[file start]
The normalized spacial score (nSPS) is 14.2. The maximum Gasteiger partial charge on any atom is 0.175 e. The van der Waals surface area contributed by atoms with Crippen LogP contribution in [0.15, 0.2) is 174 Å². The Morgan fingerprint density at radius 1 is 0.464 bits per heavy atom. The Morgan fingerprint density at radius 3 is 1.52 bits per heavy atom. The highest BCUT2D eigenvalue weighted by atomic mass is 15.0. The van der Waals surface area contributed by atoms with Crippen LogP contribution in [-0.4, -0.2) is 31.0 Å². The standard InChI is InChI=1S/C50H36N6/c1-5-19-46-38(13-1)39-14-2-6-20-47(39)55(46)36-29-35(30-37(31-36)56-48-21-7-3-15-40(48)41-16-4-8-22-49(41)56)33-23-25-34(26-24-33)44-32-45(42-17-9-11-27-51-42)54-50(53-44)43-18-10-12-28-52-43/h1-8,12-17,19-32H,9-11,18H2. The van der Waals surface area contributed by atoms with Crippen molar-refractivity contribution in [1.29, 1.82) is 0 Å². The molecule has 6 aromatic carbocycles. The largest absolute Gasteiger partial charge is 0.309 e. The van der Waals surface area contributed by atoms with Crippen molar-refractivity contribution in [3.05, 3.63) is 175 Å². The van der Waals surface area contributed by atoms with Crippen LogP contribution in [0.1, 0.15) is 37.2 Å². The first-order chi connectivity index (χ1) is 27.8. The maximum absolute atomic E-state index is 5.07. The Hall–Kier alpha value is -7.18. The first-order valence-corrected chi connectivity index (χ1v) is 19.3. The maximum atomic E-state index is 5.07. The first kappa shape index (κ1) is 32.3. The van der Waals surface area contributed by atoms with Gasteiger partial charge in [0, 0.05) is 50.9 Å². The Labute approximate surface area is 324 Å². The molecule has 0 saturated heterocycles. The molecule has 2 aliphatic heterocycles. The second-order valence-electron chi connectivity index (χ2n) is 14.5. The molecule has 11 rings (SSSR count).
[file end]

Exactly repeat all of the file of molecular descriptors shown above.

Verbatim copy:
The normalized spacial score (nSPS) is 14.2. The maximum Gasteiger partial charge on any atom is 0.175 e. The van der Waals surface area contributed by atoms with Crippen LogP contribution in [0.15, 0.2) is 174 Å². The Morgan fingerprint density at radius 1 is 0.464 bits per heavy atom. The Morgan fingerprint density at radius 3 is 1.52 bits per heavy atom. The highest BCUT2D eigenvalue weighted by atomic mass is 15.0. The van der Waals surface area contributed by atoms with Crippen LogP contribution in [-0.4, -0.2) is 31.0 Å². The standard InChI is InChI=1S/C50H36N6/c1-5-19-46-38(13-1)39-14-2-6-20-47(39)55(46)36-29-35(30-37(31-36)56-48-21-7-3-15-40(48)41-16-4-8-22-49(41)56)33-23-25-34(26-24-33)44-32-45(42-17-9-11-27-51-42)54-50(53-44)43-18-10-12-28-52-43/h1-8,12-17,19-32H,9-11,18H2. The van der Waals surface area contributed by atoms with Crippen molar-refractivity contribution in [1.29, 1.82) is 0 Å². The molecule has 6 aromatic carbocycles. The largest absolute Gasteiger partial charge is 0.309 e. The van der Waals surface area contributed by atoms with Crippen molar-refractivity contribution in [3.05, 3.63) is 175 Å². The van der Waals surface area contributed by atoms with Crippen LogP contribution in [0.1, 0.15) is 37.2 Å². The first-order chi connectivity index (χ1) is 27.8. The maximum absolute atomic E-state index is 5.07. The Hall–Kier alpha value is -7.18. The first-order valence-corrected chi connectivity index (χ1v) is 19.3. The maximum atomic E-state index is 5.07. The first kappa shape index (κ1) is 32.3. The van der Waals surface area contributed by atoms with Gasteiger partial charge in [0, 0.05) is 50.9 Å². The Labute approximate surface area is 324 Å². The molecule has 0 saturated heterocycles. The molecule has 2 aliphatic heterocycles. The second-order valence-electron chi connectivity index (χ2n) is 14.5. The molecule has 11 rings (SSSR count).